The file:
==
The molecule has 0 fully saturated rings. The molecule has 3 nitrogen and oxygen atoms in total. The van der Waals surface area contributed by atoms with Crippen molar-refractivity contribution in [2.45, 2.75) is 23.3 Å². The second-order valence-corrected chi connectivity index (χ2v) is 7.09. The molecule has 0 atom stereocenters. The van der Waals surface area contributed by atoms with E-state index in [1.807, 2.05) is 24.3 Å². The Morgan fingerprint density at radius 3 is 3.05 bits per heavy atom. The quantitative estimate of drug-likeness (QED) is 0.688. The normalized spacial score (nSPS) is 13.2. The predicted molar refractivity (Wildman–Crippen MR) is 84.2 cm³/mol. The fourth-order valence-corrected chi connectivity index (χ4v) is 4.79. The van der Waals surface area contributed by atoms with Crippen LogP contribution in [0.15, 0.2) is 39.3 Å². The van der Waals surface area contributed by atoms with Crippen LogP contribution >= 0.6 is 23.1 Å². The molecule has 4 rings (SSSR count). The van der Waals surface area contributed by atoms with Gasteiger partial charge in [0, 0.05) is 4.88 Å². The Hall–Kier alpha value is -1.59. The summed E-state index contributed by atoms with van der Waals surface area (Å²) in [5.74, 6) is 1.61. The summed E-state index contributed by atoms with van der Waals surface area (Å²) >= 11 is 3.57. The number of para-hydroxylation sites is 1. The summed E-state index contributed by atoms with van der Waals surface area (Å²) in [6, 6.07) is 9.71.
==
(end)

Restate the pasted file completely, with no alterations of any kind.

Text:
The molecule has 0 fully saturated rings. The molecule has 3 nitrogen and oxygen atoms in total. The van der Waals surface area contributed by atoms with Crippen molar-refractivity contribution in [2.45, 2.75) is 23.3 Å². The second-order valence-corrected chi connectivity index (χ2v) is 7.09. The molecule has 0 atom stereocenters. The van der Waals surface area contributed by atoms with E-state index in [1.807, 2.05) is 24.3 Å². The Morgan fingerprint density at radius 3 is 3.05 bits per heavy atom. The quantitative estimate of drug-likeness (QED) is 0.688. The normalized spacial score (nSPS) is 13.2. The predicted molar refractivity (Wildman–Crippen MR) is 84.2 cm³/mol. The fourth-order valence-corrected chi connectivity index (χ4v) is 4.79. The van der Waals surface area contributed by atoms with Crippen LogP contribution in [0.15, 0.2) is 39.3 Å². The van der Waals surface area contributed by atoms with Crippen LogP contribution >= 0.6 is 23.1 Å². The molecule has 4 rings (SSSR count). The van der Waals surface area contributed by atoms with Gasteiger partial charge in [0, 0.05) is 4.88 Å². The Hall–Kier alpha value is -1.59. The summed E-state index contributed by atoms with van der Waals surface area (Å²) in [5.74, 6) is 1.61. The summed E-state index contributed by atoms with van der Waals surface area (Å²) >= 11 is 3.57. The number of para-hydroxylation sites is 1. The summed E-state index contributed by atoms with van der Waals surface area (Å²) in [6, 6.07) is 9.71.